Joanne Fagerstrom, who offers weekly group classes at the Center on the Hill in the Presbyterian Church of Chestnut Hill, will also offer a free mini-workshop on bone health starting at 2 p.m. on Saturday, March 7, at Summit Presbyterian Church, 6757 Westview St. in West Mt. Airy.

Joanne Fagerstrom, who offers weekly group classes at the Center on the Hill in the Presbyterian Church of Chestnut Hill, will also offer a free mini-workshop on bone health starting at 2 p.m. on Saturday, March 7, at Summit Presbyterian Church, 6757 Westview St. in West Mt. Airy.

by Constance Garcia-Barrio

The Imp of Irony must have waved its wand at Joanne Fagerstrom’s birth. Fagerstrom, 60, physical therapist extraordinaire, had scant interest in exercise as a youngster. “I wasn’t 
an exerciser until my late 20s,” she says.

“My biggest activity was getting up to change the 
record on the turntable. My parents, older sister and I went to museums and plays, not the outdoors,” says the native New Yorker, a licensed physical therapist since1978, “but I wanted to help people live in their bodies in the best way possible.”

After Fagerstrom moved to this area in 1980, Valley Green beckoned. “I began jogging on the trails,” she says. It turned out that Wissahickon Park offered more than fragrant greenery. She met her future husband, Art Fagerstrom, a civil engineer, while jogging. Fagerstrom worked at Temple University Hospital and Pennsylvania Hospital before the
couple’s oldest son, Paul, now 29, was born. “Paul had a congenital heart defect that required
surgery when he was four days old,” she says. “It gave me an appreciation of life’s
preciousness, and I decided to stay home with him.” Fagerstrom has two other sons, Stephen, 28, and Erik, 25, who works at Weavers Way in Mt. Airy. Fagerstrom resumed working in 1992. Six years ago, she had a shock. “I was diagnosed with advanced osteopenia,” she says. (Osteopenia is a condition in which bone mineral density is lower than normal. It is considered by many doctors to be a precursor to osteoporosis.)

“Your bones are like a biological bank. You can make deposits in your bone bank until your mid-20s. When I was younger, I didn’t get enough exercise, and I smoked, so when I reached my bone peak, I already had somewhat of a deficit. Unfortunately, you can’t go back and change that.”

The diagnosis was providential in a way. Fagerstrom experienced firsthand difficulties that patients with thinning bones face. “Some information was confusing, but I understood the vital role of exercise,” she emphasizes. “That said, not all exercise is created equal when it comes to building stronger bones. For example, sit-ups can be dangerous because they may cause compression fractures in a weakened spine.”

Osteopenia or osteoporosis stirs up the fear factor, and medication may seem the easiest
solution, but Fagerstrom urges patients to weigh the pros and cons of popping pills. Medications may have side effects. For example, an uncommon but serious possible side effect is osteonecrosis (a severe bone disease that affects the jaws), which can cause teeth to fall out, Fagerstrom notes.

“I would never tell patients to avoid medication because it may be the most practical choice
or their last resort, but I would urge them to consider a multi-faceted approach that also looks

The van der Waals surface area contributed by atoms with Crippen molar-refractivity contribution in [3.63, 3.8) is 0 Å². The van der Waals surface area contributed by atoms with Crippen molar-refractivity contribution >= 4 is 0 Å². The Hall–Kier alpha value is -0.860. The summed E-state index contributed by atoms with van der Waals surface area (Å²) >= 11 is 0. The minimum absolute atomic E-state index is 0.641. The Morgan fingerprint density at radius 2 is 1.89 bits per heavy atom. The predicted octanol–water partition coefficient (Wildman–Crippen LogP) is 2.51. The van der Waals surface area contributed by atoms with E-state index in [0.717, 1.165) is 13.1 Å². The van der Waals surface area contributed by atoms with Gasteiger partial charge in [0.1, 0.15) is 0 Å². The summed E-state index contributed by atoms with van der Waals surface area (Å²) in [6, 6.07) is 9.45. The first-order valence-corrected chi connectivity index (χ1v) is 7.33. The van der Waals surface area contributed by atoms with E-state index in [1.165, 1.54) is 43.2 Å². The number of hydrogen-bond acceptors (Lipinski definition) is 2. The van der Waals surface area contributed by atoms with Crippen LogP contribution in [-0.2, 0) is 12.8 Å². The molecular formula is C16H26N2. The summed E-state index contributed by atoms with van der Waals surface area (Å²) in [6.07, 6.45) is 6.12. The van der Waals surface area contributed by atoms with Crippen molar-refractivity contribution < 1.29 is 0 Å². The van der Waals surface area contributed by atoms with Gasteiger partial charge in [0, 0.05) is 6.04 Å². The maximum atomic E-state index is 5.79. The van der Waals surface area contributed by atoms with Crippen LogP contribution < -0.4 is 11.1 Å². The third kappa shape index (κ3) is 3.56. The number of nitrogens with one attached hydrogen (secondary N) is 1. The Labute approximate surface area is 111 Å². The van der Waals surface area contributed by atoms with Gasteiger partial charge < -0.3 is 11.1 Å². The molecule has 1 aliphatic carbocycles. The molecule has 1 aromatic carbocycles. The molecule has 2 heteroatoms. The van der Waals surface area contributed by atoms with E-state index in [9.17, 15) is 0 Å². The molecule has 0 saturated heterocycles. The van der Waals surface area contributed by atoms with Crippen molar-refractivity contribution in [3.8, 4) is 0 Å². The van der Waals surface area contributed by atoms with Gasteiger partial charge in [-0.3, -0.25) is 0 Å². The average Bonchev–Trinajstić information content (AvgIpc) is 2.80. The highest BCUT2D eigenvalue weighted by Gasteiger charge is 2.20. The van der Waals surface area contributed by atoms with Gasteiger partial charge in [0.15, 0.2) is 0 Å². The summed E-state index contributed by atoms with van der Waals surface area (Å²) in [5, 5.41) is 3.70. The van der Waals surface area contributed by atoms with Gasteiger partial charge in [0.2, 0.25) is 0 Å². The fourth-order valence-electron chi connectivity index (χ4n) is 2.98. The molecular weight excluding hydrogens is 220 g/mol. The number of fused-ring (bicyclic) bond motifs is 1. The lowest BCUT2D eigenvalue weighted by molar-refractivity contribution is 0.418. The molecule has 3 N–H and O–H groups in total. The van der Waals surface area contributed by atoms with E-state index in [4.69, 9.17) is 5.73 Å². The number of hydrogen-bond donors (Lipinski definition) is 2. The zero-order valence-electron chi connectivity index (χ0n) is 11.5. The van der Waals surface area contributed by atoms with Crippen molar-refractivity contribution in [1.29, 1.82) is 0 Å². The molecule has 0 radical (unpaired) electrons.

at nutrition, stress reduction and site-specific exercises,” says the former Mt. Airy resident. (The Fagerstroms lived in Mt. Airy from 1985 to 1993. Now they live in Erdenheim.)

Fagerstrom healed from osteopenia and had a normal Dexascan in 2011. A changing healthcare climate meant another challenge. Fagerstrom felt pressured
not only to limit how long she spent with patients in the clinic, but also to see more patients
daily. The constraints pushed her to start her own practice, Mindful Physical Therapy.

“It was a frightening step, a huge leap of faith, but Art gave me his full support.” A
friend who knew that Fagerstrom was considering a solo practice gave her a t-shirt showing a woman on the edge of a cliff. Below her were the words, “Leap, and the net will appear.”

That gift made her cry. On her own for three years now, she has flourished. “I can practice the way I need to,” says Fagerstrom, who’s also a Feldenkrais practitioner. She specializes in treating osteoporosis, chronic pain and orthopedic problems. In hour-long sessions, she works with patients one-on-one to develop a comprehensive treatment plan and help them reach their goals.

Responding to a wider need, Fagerstrom offers Super Bones, weekly group classes at the Center on the Hill in the Presbyterian Church of Chestnut Hill, 8855 Germantown Ave.
”The class focuses on evidence-based, safe exercises which improve strength, flexibility,
posture, balance and body awareness,” she says.

“Taking Charge of Your Bone Health,” a one-day public workshop offered annually,
provides an in-depth look at how a variety of factors affect bone health. Fagerstrom and her events partner, Shelly Zeichner are offering their next workshop April 18 at People’s Light and Theatre in Malvern.

Even with her classes and research, Fagerstrom finds time for family activities and
hobbies. She enjoys scrapbooking and working in her garden. “My husband, our sons and I all like to hike,” she adds. “Years ago, we decided we would try to climb the highest mountain in each state. We’ve done 29 so far, including many of the western states and all of New England.”
But she bows out of climbs that require ropes and gear. “That’s beyond me, but Art and the
boys have their sights on them!”

FemFest, a Weavers Way event honoring International Women’s Day, will include
 Fagerstrom’s free mini-workshop on bone health starting at 2 p.m. on Saturday, March 7, at Summit Presbyterian Church, 6757 Westview St. More information at 267-432-1795 or www.joannefagerstrom.com

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